Ampicillin promotes PLA2 action against S. aureus. The preceding findings suggested that cell-wall turnover associated with cell growth and division may promote the antibacterial action of PLA2. If this is correct, weakening of the cell-wall structure by antibiotics should also render the bacteria more susceptible to PLA2. To explore this possibility, S. aureus strain 18 was treated with ampicillin, erythromycin, or no antibiotic for 15 minutes before treatment with increasing concentrations of PLA2. As shown above, in a different medium, bacteria pretreated with erythromycin were more resistant to the antibacterial and phospholipolytic effects of PLA2 at all concentrations tested (Fig. 3, a and b). In contrast, bacteria pretreated with subinhibitory doses of ampicillin were more susceptible than the untreated bacteria to PLA2 (Fig. 3, a and b). Thus, ampicillin pretreatment of S. aureus significantly increased bacterial susceptibility to PLA2-mediated phospholipid degradation at sublethal concentrations of PLA2 (Fig. 3b).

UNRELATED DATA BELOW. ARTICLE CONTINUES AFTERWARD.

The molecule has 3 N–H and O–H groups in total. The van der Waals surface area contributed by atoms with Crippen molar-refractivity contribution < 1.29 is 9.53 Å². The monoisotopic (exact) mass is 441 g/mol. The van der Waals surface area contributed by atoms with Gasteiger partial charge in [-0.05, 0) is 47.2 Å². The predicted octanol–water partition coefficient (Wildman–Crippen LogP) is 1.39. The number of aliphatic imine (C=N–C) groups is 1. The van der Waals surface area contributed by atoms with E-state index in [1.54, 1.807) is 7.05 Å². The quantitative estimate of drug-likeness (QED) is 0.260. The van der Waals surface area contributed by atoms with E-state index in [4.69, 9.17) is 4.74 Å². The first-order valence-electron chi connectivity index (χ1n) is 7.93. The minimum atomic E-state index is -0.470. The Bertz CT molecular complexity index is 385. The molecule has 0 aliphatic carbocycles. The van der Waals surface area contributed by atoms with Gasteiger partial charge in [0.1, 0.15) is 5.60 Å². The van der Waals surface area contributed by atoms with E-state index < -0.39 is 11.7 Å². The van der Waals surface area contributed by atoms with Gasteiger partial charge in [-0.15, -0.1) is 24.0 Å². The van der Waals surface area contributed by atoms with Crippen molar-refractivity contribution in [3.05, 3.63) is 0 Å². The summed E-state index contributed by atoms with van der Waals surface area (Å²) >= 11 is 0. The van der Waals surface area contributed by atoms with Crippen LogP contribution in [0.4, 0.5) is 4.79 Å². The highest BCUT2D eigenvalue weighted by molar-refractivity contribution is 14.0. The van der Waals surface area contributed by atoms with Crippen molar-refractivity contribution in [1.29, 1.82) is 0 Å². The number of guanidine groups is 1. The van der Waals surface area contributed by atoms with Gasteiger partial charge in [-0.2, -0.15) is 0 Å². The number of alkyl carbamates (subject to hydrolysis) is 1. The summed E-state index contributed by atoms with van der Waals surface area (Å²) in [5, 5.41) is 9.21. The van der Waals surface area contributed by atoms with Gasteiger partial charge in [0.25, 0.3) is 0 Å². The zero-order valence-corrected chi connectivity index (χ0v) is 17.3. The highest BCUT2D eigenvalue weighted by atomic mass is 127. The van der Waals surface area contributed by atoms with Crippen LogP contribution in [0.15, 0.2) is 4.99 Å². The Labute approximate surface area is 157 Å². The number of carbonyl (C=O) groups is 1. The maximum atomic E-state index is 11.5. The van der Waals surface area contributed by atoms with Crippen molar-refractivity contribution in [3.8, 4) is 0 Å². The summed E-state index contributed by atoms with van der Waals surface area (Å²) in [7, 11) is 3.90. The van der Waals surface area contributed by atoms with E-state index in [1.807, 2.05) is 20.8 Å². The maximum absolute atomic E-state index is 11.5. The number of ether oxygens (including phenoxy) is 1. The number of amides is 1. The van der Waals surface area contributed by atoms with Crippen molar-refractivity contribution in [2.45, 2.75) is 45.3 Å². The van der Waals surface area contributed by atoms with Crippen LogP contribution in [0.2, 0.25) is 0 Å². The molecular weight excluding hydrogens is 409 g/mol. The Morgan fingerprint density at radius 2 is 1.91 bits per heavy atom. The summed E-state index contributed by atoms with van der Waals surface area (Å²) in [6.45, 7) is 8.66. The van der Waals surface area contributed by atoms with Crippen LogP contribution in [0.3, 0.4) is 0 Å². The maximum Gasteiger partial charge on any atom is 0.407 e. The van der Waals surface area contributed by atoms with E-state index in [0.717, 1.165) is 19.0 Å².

Ampicillin promotes and erythromycin inhibits PLA2-mediated killing and phospholipid degradation of S. aureus. [1-14C]oleate–labeled S. aureus strain 18 (107/ml) was treated with ampicillin (1 μg/ml) (open circles), erythromycin (5 μg/ml) (open triangles), or no antibiotic (open squares) for 15 min in PHS buffered with 10 mM HEPES (pH 7.4) before incubation with increasing doses of purified rabbit AF group IIA PLA2 (5, 15, and 50 ng/ml) at 37°C. After 90 min, aliquots of the samples were removed to measure (a) viability (open symbols) and (b) phospholipid degradation (closed symbols) as described in Methods. The results represent the mean ± SEM of three experiments. Some error bars are masked by the symbols.